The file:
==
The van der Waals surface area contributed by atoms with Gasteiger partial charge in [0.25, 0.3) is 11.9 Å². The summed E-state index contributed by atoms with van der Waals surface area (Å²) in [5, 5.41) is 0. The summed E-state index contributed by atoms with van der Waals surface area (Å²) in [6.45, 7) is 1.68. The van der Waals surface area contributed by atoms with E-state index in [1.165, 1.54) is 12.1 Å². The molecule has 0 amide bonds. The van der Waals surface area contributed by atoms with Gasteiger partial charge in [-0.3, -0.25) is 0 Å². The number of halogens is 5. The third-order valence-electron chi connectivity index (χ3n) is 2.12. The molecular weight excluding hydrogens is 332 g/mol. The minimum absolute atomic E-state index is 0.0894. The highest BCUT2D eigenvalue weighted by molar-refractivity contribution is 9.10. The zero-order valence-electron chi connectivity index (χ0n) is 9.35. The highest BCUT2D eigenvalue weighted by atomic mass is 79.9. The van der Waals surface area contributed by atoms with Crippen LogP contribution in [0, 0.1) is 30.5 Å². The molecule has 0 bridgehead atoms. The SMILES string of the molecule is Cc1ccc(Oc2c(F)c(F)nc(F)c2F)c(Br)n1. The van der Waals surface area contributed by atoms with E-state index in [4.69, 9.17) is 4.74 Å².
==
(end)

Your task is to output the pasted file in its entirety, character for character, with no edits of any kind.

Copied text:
The van der Waals surface area contributed by atoms with Gasteiger partial charge in [0.25, 0.3) is 11.9 Å². The summed E-state index contributed by atoms with van der Waals surface area (Å²) in [5, 5.41) is 0. The summed E-state index contributed by atoms with van der Waals surface area (Å²) in [6.45, 7) is 1.68. The van der Waals surface area contributed by atoms with E-state index in [1.165, 1.54) is 12.1 Å². The molecule has 0 amide bonds. The van der Waals surface area contributed by atoms with Gasteiger partial charge in [-0.3, -0.25) is 0 Å². The number of halogens is 5. The third-order valence-electron chi connectivity index (χ3n) is 2.12. The molecular weight excluding hydrogens is 332 g/mol. The minimum absolute atomic E-state index is 0.0894. The highest BCUT2D eigenvalue weighted by molar-refractivity contribution is 9.10. The zero-order valence-electron chi connectivity index (χ0n) is 9.35. The highest BCUT2D eigenvalue weighted by atomic mass is 79.9. The van der Waals surface area contributed by atoms with Crippen LogP contribution in [0, 0.1) is 30.5 Å². The molecule has 0 bridgehead atoms. The SMILES string of the molecule is Cc1ccc(Oc2c(F)c(F)nc(F)c2F)c(Br)n1. The van der Waals surface area contributed by atoms with E-state index in [4.69, 9.17) is 4.74 Å².